Flowers: Medicine to the Mind

Luther Burbank’s quote says it all, “Flowers always make people better, happier, and more helpful; they are sunshine, food and medicine to the mind.” A cutting garden is just that, a place of happiness, sunshine and a balm for the soul.

We live on a wooded lot with lots of great shade in which to grow luxurious foliage such as ferns and hosta. There is one small area, though, next to the house, that gets good sun. It is in that space that I created a cutting garden. I planted it so that there is something blooming almost every month of the year (see How to Make It Last below). It is the place I go to lift my spirits by bringing the outdoors in.

Here is the basic prescription for cultivating that “medicine to the mind”.

A cutting garden is a landscaping element.

What is a cutting garden?

A cutting garden is an area planted with flowers that are suitable and intended for arrangements. It can be an element of your landscape plan or it can be a standalone garden.

What plants are best for a cutting garden?

Envision a flower arrangement. What comes to mind – pastels, bright colors, large blossoms – will guide you in what to include in your cutting garden.

  • Annuals are the most commonly used plants in flower arrangements. They require replanting each year. By working with annuals, you can learn from year to year what works in your garden’s location, in terms of soil and sun, and you will learn which flowers you love and cherish. Popular annuals that offer color and pizazz are sunflowers, phlox and feather celosia.
  • Perennials are a long-term investment in that they are a permanent addition to your landscape and come back year after year. Hydrangeas are a popular southern favorite; hellebores bloom early in the season; delphinium offers brilliant color. As perennials, these plants need some degree of maintenance such as trimming and fertilizing to cultivate healthy and showy blooms.
  • Plants with sturdy stems such as peonies, gladiolus and larkspur will produce flowers that can provide structure and height to an arrangement.

What else needs to be considered?

  • An array of colors and shapes is what makes a striking flower arrangement. (See Image 1) In planning your cutting garden, consider what role the flower will play in the arrangement in your home. Which will grow tall, which are short. Which bloom presents a bold color and which is more gentle in both color and texture. Some have soft petals, others have more structured, geometric blossoms.
  • In addition to flowers, think of foliage – something feathery green and something big and green. Hillary Alger at writes that fillers give “arrangements a lush, full, and balanced appearance, often offer background color, and tie together all the blooms.” While there are many options, these three aromatic plants can “cross pollinate” from the herb garden to the cutting garden. Dill is the tall, delicate one. Mint presents a classic green. Sage offers broad leaves and dusty color.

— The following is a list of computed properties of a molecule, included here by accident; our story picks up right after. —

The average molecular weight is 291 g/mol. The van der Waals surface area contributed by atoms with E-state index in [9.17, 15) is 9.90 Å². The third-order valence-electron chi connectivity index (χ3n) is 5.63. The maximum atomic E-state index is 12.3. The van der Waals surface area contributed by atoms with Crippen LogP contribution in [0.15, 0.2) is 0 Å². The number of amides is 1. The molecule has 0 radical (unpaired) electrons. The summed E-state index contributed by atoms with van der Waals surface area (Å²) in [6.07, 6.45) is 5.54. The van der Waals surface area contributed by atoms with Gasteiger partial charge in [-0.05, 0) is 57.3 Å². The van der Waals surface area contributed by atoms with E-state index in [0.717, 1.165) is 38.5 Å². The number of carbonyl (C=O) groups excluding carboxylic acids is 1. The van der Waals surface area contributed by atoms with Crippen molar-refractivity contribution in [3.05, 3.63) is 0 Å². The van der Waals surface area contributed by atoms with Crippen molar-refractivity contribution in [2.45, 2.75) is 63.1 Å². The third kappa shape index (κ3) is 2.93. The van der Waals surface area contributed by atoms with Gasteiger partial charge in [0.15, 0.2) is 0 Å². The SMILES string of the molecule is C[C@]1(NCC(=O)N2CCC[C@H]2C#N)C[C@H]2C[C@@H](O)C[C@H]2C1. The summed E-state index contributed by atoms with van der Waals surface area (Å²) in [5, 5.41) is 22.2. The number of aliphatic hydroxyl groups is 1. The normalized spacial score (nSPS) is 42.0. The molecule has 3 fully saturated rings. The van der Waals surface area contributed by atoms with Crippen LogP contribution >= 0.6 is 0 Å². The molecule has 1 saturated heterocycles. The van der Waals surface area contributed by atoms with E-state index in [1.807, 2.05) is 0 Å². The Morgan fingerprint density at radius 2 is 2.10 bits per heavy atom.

Flowers of different colors, sizes and volume create this dynamic arrangement that shouts, “Summer!”

How to make it last

  • Succession planting, sowing seeds or planting seedlings more than once during the growing season, will create a garden that refreshes itself over and over again. Some flowers that can be successfully planted multiple times in a season include larkspur, calendula and cosmos.
  • Cutting across the seasons. Consider planting flowers in your garden that will bloom across the seasons so that there will almost always be something to cut. Most of those listed here are also deer tolerant.
    • Spring – Once planted, these plants flower from February to May: daffodils, baptisia (a member of the pea family), and iris.
    • Summer – Nothing says summer like the colors in Image 1. This arrangement from my garden includes snapdragons, lily, coreopsis and foxglove (Just keep foxglove away from the cat and the kiddos; it is a very poisonous plant.).
    • Summer to fall – Bright and vibrant zinnias are easy to grow from seed. They need sunshine and dry, well-draining soil.
    • Late summer through fall – Blackeyed susans, Russian sage, fall daisy, and shasta daisy love the dry heat of late summer and early autumn.
    • Winter – Foliage and evergreens such as ferns and red berries speak for the season, but don’t forget camellias!

Feed your soul and sooth your mind. Be happier and more helpful. Who knew that the prescription is as simple as planting a cutting garden? Happy planning and planting!



Subscribe To Our Newsletter

Sign up for our monthly newsletter of gardening and stonework tips from our blog. You may unsubscribe at any time and we will not add you to any other mailing list.